• South London CSU for London.

The tender for specialised commissioning was divided into ten “sub lots”, roughly along the old strategic health authority boundaries. The winners confirmed so far are:

  • South CSU for South Central
  • Best West CSU for South West
  • North and East London CSU for London
  • Birmingham and the Black Country CSU for the West Midlands
  • Greater East Midlands CSU for the East Midlands
  • Cheshire and Mersey CSU for the North West
  • North of England CSU for Cumbria and the North East
  • South Yorkshire and Bassetlaw CSU for Yorkshire.

Two winners are yet to be confirmed. These are for one sub lot covering East Anglia, and another for the South East Coast area.

A commissioning board spokesman said the remaining winners would be chosen “very soon” but could not be more specific.

The total value of the three contracts is £9.4m, which seems small compared to the hundreds of millions of pounds worth of CCG income in play, but will be a useful secondary income stream for CSUs that win the contracts.

Future prospects

While it is interesting to look as closely as possible at the emerging market in commissioning support services, how CSUs settle their deals with CCGs will also have long term implications for the sector.

This is because because CSUs that cannot get enough income through service level agreements with CCGs will wither on the vine – and the commissioning board is anxious that the financial failure of a CSU could undermine a local health economy as fatally as a bad CCG.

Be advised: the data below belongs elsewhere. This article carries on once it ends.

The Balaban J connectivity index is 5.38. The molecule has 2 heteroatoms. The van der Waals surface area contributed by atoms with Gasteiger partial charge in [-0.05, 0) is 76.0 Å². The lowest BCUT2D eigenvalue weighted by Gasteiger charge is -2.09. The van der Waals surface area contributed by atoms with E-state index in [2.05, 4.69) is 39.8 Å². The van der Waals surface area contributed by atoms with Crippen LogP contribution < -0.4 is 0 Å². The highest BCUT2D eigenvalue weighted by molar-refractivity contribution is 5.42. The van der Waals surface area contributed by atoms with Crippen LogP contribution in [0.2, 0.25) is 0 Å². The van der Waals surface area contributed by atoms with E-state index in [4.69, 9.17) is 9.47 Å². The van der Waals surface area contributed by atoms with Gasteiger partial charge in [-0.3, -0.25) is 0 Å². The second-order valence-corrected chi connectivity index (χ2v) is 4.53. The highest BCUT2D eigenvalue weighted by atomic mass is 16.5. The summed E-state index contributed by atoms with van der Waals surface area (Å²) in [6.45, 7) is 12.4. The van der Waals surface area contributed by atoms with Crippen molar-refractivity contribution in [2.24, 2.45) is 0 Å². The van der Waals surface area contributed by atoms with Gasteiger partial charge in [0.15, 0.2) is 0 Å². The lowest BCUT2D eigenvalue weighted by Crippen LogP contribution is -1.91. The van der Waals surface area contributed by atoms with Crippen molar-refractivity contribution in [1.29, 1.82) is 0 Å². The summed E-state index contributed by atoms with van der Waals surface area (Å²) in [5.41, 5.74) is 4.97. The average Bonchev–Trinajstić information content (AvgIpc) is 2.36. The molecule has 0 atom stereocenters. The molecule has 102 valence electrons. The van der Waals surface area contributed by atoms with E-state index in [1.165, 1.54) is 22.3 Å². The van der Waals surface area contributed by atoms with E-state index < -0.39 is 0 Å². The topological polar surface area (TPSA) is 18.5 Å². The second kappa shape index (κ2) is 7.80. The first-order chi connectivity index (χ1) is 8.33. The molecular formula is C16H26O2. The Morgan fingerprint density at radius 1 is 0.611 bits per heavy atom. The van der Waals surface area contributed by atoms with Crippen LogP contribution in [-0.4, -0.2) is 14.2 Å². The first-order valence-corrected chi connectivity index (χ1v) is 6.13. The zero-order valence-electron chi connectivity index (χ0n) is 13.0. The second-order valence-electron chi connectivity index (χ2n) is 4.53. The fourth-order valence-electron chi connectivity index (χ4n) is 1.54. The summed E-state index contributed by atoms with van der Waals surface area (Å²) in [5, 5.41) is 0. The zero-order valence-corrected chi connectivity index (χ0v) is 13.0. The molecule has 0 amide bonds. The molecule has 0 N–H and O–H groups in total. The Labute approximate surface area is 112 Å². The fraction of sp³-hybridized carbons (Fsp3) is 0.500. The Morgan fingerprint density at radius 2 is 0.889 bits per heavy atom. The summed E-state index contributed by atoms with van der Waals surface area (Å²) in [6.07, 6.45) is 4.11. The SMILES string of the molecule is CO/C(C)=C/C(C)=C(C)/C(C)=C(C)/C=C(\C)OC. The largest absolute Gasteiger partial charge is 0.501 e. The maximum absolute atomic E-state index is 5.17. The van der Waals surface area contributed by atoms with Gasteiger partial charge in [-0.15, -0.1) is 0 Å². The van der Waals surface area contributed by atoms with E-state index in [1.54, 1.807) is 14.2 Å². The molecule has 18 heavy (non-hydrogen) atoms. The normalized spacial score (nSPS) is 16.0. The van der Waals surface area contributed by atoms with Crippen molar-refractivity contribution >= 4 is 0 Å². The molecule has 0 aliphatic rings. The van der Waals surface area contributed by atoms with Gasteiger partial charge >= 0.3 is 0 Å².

Although last summer the board committed to developing 23 CSUs until the end of 2013-14, there is a widespread expectation that there could be as few as ten CSUs which end up being “externalised” in the long term.

Numbers are already quietly reducing, for both financial and personnel reasons. Merseyside and Cheshire, Warrington and the Wirral CSUs merged late last year. Essex and Hertfordshire CSUs, who share David Stout as their managing director, are now being run as a single organisation with two business units.

South Yorkshire and Bassetlaw CSU boss Ming Tang was this month appointed director for data and information management systems at the commissioning board. Her former CSU will be run by Alison Hughes of West Yorkshire. The two CSUs – both of which are fairly small – already shared information and finance functions.

Meanwhile Norfolk and Waveney CSU still does not have a permanent leader – Robert Garner is only running it on an interim basis and is due to leave at the end of March. No replacement has been announced. Towards the end of 2012 Surrey and Sussex lost two of its CCGs to South CSU, and another one to South London CSU.

“Checkpoint four” in the board’s assurance process for CSUs is due in April, and will focus on financial viability. CSU bosses are bracing themselves for “tough love”.

“The conversation gets harder”, one said, “every time they talk to you.” The outcome is not expected to be pass/fail, as that could introduce needless instability and uncertainty in areas which lose their CSU. However, there is an expectation that where CSUs are not viable, the board will help any necessary “natural evolutions” to take place – possibly through encouraging mergers or sharing of services between CSUs.

The board also retains the ability to remove CSU leaders or finance directors, or to parachute a leader, possibly of a successful CSU, into the top slot of one that is giving cause for concern.